EU citizens no longer see benefits of internal market, Barnier says
By Honor Mahony
The EU needs to revert to the principles of a social market economy as its citizens no longer feel served by the single market, EU internal market commissioner Michel Barnier has said.
Speaking to a group of journalists on Monday (20 September), the centre-right French politician pleaded for finding "the means for reconciliation between citizens and the European economic project. And to re-find the initial objective [of the European Community] which was very much a social market economy."
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He indicated citizens no longer realise that the internal market, long considered among the EU's most cherished achievements, "improves their lives."
The current economic climate with member states on the defensive amid rising unemployment and citizen unrest has made his job more difficult. The internal market remains vulnerable to the "increase in populistic and nationalistic tendencies," he said.
The commissioner has two major initiatives in the pipeline to safeguard the "heart of the European project" – the relaunch of the Single Market next month, a major undertaking containing between 30 and 40 new proposals, as well as a proposal on making sanctions for market abuse "heavier."
A former foreign and farm minister, Mr Barnier is also being closely watched for how he deals with regulating financial services where the current laissez-faire culture is seen as having led to the global economic crisis.
Having secured on Wednesday (22 September) what critics say is too weak an agreement on financial oversight in order to prevent such a crisis happening again, the commissioner has a raft of other proposals in the offing including on regulating short selling; improving transparency in the derivatives market; strengthening sanctions for violations of financial services laws and forcing banks to put aside more capital reserves.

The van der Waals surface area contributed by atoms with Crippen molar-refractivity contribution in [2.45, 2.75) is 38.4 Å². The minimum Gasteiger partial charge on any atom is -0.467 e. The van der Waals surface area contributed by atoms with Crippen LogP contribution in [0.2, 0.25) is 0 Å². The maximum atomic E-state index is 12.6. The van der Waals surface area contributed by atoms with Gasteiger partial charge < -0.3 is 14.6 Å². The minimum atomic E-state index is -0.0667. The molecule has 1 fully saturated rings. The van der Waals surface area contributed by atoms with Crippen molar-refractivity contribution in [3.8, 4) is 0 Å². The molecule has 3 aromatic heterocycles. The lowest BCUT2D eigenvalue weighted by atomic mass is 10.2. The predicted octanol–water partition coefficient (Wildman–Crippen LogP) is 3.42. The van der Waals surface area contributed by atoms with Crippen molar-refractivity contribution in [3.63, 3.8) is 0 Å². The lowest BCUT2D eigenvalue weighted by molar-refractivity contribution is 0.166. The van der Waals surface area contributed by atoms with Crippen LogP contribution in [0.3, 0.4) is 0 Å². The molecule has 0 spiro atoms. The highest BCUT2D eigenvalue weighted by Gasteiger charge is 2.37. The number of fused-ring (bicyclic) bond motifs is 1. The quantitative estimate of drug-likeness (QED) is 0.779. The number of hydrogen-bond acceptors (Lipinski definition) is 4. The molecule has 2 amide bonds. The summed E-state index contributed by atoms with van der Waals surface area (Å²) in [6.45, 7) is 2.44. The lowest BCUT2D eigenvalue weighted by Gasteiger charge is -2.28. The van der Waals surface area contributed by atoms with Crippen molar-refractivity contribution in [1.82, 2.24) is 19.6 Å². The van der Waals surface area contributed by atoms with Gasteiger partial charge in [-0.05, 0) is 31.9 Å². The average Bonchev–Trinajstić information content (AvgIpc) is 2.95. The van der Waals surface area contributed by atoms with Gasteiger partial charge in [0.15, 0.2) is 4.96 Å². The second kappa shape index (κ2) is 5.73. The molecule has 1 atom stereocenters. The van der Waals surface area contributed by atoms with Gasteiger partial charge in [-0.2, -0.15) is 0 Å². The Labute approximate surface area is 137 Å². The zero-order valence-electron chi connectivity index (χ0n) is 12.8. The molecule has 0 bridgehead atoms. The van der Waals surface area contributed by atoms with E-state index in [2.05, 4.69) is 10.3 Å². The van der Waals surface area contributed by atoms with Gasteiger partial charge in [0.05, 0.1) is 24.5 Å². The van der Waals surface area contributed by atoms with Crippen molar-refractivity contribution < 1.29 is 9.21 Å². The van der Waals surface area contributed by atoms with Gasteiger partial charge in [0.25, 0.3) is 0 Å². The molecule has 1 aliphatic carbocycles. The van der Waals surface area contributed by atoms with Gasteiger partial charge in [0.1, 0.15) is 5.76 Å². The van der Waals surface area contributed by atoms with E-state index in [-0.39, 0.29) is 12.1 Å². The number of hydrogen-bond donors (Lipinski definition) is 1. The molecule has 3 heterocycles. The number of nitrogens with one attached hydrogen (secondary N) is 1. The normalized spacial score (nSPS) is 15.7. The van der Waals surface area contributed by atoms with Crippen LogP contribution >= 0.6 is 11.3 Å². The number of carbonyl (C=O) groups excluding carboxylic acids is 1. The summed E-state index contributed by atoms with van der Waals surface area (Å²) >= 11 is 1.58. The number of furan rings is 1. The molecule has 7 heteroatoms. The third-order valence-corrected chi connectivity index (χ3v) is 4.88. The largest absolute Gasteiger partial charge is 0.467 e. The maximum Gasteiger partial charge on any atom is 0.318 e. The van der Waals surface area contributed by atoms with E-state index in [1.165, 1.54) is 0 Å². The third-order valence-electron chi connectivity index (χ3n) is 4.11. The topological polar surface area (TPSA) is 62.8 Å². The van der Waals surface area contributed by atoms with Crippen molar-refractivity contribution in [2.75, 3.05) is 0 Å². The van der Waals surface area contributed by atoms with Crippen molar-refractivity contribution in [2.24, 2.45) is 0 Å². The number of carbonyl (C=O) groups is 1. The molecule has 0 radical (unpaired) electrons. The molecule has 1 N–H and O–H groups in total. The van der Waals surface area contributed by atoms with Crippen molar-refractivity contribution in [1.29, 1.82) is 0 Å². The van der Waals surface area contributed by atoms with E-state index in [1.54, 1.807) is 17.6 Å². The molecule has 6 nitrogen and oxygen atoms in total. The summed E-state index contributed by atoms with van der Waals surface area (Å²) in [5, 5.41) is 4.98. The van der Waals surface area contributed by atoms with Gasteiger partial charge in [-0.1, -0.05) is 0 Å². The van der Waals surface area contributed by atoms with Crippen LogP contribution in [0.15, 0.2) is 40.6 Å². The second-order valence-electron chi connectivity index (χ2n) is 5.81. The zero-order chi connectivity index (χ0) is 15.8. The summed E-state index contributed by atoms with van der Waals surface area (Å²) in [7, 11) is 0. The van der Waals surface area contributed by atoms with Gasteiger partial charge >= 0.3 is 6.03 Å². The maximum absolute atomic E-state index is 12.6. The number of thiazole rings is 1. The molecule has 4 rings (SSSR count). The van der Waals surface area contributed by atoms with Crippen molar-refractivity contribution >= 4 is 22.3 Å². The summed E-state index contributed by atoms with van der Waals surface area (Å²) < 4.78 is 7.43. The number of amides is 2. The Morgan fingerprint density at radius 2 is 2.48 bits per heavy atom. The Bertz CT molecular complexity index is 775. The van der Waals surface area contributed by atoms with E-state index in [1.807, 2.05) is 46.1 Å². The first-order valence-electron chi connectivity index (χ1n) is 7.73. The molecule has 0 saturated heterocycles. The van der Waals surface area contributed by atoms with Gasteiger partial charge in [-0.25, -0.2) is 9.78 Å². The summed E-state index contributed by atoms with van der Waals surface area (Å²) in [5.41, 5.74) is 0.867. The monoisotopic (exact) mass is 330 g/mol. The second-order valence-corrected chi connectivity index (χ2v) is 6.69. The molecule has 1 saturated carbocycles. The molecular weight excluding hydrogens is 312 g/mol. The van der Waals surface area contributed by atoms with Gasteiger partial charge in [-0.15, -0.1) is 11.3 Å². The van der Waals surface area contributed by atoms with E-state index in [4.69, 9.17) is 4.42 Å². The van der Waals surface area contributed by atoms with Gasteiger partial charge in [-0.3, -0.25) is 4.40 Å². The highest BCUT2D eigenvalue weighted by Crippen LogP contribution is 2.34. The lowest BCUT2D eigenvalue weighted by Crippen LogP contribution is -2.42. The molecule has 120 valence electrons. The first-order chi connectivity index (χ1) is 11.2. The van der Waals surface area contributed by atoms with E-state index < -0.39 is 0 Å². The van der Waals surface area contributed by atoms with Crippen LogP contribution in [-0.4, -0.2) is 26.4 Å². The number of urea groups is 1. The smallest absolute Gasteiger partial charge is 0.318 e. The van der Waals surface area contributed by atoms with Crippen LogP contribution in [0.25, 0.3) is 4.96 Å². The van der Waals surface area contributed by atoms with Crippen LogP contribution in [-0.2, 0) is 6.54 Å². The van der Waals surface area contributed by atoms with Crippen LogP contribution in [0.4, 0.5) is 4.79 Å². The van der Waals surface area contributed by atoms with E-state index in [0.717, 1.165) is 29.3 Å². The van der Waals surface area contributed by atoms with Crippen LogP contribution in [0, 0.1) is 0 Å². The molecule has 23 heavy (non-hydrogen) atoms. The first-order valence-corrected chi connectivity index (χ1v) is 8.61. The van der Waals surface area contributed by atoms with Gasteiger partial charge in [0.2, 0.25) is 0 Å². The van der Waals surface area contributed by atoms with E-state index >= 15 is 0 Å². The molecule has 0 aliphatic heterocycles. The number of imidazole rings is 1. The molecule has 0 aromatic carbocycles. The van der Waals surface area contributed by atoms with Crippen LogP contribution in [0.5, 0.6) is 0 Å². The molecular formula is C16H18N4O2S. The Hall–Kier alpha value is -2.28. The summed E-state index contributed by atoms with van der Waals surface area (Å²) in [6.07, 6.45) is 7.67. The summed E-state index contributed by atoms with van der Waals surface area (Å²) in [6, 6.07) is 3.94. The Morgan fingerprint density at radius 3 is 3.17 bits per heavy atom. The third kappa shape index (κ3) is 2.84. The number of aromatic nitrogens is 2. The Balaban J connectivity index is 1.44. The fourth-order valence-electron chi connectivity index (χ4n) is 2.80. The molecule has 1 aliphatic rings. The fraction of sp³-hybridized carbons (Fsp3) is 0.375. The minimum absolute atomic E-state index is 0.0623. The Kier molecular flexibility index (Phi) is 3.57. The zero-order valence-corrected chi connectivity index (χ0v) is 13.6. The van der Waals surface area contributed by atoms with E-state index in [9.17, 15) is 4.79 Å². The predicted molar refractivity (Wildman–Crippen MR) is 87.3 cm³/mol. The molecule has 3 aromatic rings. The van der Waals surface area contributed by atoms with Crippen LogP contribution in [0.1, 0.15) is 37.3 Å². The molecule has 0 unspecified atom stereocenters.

He remains attached to the idea of a European ratings agency - ratings agencies analyse the risks facing companies and bonds issuers and were blamed for failing to anticipate the financial crisis - and says that the idea of the tax on financial transactions is one of the major questions ahead of him and his colleagues.
Financial services, argues the commissioner, must be put back at the "service of the real economy."
The drive to regulate risks being undermined not only by national capitals, particularly London, home to the EU's most important financial centre, but also a creeping complacency about the crisis being over.
"The financial crisis is like the environmental crisis, people have very short memories. It is our responsibility as politicians to remind people and to fully learn the lessons of the crisis and not let people forget those lessons," the commissioner said.
"This includes banks who - though I stress not all of them - say to us that now it is 'business as usual'."
With the European Commission having come under fire in the past from both the European Parliament and some member states for reacting too slowly to the economic crisis, Mr Barnier says he believes the executive is now "doing what is expected of [it]."
"I believe very strongly in the commission's sole right to propose legislation [and] that we must use it in a proactive way and not in a defensive way. And that it is something I try to do in my own area."
Comparing his current mandate to his time as regional commissioner in 1999-2004, Mr Barnier noted that one of the biggest differences is the increase in the number of member states, from 15 to 27, and the greater powers and "diversity" of the European Parliament. This makes getting agreement on issues a much more time-consuming affair, he said.